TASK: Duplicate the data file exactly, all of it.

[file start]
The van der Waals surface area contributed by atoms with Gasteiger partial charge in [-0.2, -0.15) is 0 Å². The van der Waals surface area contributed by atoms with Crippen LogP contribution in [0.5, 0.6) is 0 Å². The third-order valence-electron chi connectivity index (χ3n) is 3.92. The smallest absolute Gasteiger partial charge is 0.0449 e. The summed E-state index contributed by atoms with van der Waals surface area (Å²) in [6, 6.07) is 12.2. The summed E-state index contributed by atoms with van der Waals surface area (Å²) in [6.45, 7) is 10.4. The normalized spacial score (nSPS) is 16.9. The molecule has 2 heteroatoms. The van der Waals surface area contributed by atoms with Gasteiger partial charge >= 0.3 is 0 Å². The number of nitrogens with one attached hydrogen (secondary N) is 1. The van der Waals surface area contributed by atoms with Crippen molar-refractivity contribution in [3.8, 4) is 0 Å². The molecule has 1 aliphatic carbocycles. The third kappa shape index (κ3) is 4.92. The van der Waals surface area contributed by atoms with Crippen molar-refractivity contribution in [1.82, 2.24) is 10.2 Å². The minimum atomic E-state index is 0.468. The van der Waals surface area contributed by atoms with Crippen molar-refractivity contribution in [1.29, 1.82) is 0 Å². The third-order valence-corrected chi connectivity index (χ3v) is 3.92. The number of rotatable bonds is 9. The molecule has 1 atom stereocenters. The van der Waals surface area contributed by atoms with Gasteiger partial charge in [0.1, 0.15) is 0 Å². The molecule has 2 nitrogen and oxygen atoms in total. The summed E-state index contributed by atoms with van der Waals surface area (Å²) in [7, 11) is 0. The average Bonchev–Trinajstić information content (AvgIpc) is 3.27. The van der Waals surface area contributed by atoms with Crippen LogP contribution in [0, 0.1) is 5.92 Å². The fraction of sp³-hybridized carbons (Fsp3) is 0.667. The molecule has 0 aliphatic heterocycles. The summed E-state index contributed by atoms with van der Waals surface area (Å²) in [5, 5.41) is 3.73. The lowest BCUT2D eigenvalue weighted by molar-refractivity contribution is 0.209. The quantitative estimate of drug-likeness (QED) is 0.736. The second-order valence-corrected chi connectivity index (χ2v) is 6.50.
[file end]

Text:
The van der Waals surface area contributed by atoms with Gasteiger partial charge in [-0.2, -0.15) is 0 Å². The van der Waals surface area contributed by atoms with Crippen LogP contribution in [0.5, 0.6) is 0 Å². The third-order valence-electron chi connectivity index (χ3n) is 3.92. The smallest absolute Gasteiger partial charge is 0.0449 e. The summed E-state index contributed by atoms with van der Waals surface area (Å²) in [6, 6.07) is 12.2. The summed E-state index contributed by atoms with van der Waals surface area (Å²) in [6.45, 7) is 10.4. The normalized spacial score (nSPS) is 16.9. The molecule has 2 heteroatoms. The van der Waals surface area contributed by atoms with Gasteiger partial charge >= 0.3 is 0 Å². The number of nitrogens with one attached hydrogen (secondary N) is 1. The van der Waals surface area contributed by atoms with Crippen molar-refractivity contribution in [3.8, 4) is 0 Å². The molecule has 1 aliphatic carbocycles. The third kappa shape index (κ3) is 4.92. The van der Waals surface area contributed by atoms with Crippen molar-refractivity contribution in [1.82, 2.24) is 10.2 Å². The minimum atomic E-state index is 0.468. The van der Waals surface area contributed by atoms with Crippen molar-refractivity contribution in [1.29, 1.82) is 0 Å². The third-order valence-corrected chi connectivity index (χ3v) is 3.92. The number of rotatable bonds is 9. The molecule has 1 atom stereocenters. The van der Waals surface area contributed by atoms with Gasteiger partial charge in [0.1, 0.15) is 0 Å². The molecule has 2 nitrogen and oxygen atoms in total. The summed E-state index contributed by atoms with van der Waals surface area (Å²) in [7, 11) is 0. The average Bonchev–Trinajstić information content (AvgIpc) is 3.27. The van der Waals surface area contributed by atoms with Crippen LogP contribution in [0, 0.1) is 5.92 Å². The fraction of sp³-hybridized carbons (Fsp3) is 0.667. The molecule has 0 aliphatic heterocycles. The summed E-state index contributed by atoms with van der Waals surface area (Å²) in [5, 5.41) is 3.73. The lowest BCUT2D eigenvalue weighted by molar-refractivity contribution is 0.209. The quantitative estimate of drug-likeness (QED) is 0.736. The second-order valence-corrected chi connectivity index (χ2v) is 6.50.